To celebrate the release of her latest work, Paper Hearts, Volume 1: Some Writing Advice, she's graciously stopped by to tell us a little more about the three part series and to share her personal writing philosophy. Oh, and there's a giveaway!
But enough from me. Let's hear what Ms. Revis has to say!
DON'T MISS THE GIVEAWAY AT THE BOTTOM OF THIS POST! Also, all orders of Paper Hearts made before November 15 from Malaprops will come with a special gift--more details below!
|You can win a journal with this cover!|
Now, fifteen years, eleven unpublished books, three New York Times bestsellers, one self published book, and countless hours working on craft and working with other professionals, I think I finally have the answers that I needed way back then.
Unfortunately, I can't travel back in time.
But what I can do is try to help others. I've been compiling articles on the things I've learned about writing, publishing, and marketing for years, first informally on blog posts, then more collectively on Wattpad. After hitting 100000 reads, I realized that I should take Paper Hearts more seriously...and that I had not one book, but three.
Fully revised and expanded, the Paper Hearts series will feature three volumes, one each on writing, publishing, and marketing. Paper Hearts, Volume 1: Some Writing Advice will be out on November 1, with the other two following in December and January.
Preorder it now from: Independent Bookstore ~ Amazon ~ BN ~ Kobo ~ Smashwords
Practical Advice Meets Real Experience
With information that takes you from common mistakes in grammar to detailed charts on story structure, Paper Hearts describes:
- How to Develop Character, Plot, and World
- What Common Advice You Should Ignore
- What Advice Actually Helps
- How to Develop a Novel
- The Basics of Grammar, Style, and Tone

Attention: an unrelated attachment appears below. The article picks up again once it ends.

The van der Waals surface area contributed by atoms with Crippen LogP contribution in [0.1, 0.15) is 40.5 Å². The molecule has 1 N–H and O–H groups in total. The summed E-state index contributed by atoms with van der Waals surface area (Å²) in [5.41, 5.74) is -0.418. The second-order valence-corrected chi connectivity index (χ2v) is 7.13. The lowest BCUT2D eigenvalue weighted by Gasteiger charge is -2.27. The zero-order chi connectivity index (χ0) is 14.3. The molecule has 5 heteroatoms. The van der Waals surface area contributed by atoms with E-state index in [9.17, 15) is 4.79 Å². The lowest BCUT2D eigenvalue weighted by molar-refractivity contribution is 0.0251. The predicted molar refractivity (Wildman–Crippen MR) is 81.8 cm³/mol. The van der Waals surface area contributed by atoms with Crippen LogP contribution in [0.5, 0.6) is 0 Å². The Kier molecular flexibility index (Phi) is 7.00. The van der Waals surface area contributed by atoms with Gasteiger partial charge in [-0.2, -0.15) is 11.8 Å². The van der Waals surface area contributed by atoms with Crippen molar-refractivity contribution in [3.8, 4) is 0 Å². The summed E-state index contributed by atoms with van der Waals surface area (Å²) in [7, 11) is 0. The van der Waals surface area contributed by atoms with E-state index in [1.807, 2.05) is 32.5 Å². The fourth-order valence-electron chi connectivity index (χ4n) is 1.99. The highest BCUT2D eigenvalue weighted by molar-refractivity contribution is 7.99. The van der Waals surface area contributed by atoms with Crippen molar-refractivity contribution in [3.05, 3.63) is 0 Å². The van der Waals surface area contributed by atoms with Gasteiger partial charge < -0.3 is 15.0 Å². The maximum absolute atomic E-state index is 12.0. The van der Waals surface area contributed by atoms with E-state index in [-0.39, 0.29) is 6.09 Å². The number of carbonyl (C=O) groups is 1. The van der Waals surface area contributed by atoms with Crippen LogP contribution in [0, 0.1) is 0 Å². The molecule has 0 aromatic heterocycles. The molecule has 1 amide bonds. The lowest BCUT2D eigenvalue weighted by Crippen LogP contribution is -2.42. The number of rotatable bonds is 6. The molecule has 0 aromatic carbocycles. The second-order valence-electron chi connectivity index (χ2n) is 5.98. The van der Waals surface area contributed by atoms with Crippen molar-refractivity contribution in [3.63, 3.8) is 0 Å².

- Four Practical Methods of Charting Story Structure
- How to Get Critiques and Revise Your Novel
- How to Deal with Failure
- And much more!
BONUS! More than 25 "What to do if" scenarios to help writers navigate problems in writing from a New York Times Bestselling author who's written more than 2 million words of fiction.____________________________
Remember: if you pre-order the print copy from my local indie bookstore, Malaprops, you'll also get a chapbook of the best writing advice from 12 beloved and bestselling YA authors included in your order for free!
MY PERSONAL WRITING PHILOSOPHYIt’s not always helpful to get too meta when it comes to art, but figuring out how you best work can help you figure out what to do when you get stuck. This is by no means a formula for how I write, but it is my typical evolution of a novel.
My most common advice for young people who want to write is simply, “Whenever you have the option to sit in your room and write or go off and try something new, go for the adventure.” Too often we forget that there would be nothing to write about if we didn’t have experiences and discover the stories in the world. A life lived well is the best resource for becoming a writer.
So the first part of writing actually has nothing to do with writing—it’s about living. Seek adventure. Learn new cultures and worlds. Read about topics you’ve never considered before. Meet people who have lived vastly different lives from you. Explore everything.
You have to find your story before you can write it.
That exploration may take years before it comes to fruition in the form of a story. A journey I took to Malta while a college sophomore became the setting of my fourth published novel nearly a decade later. A piece of classical Renaissance literature I studied in high school became a key clue to another story. And don’t get me started on how much I hated science as a student…and then became a science fiction author.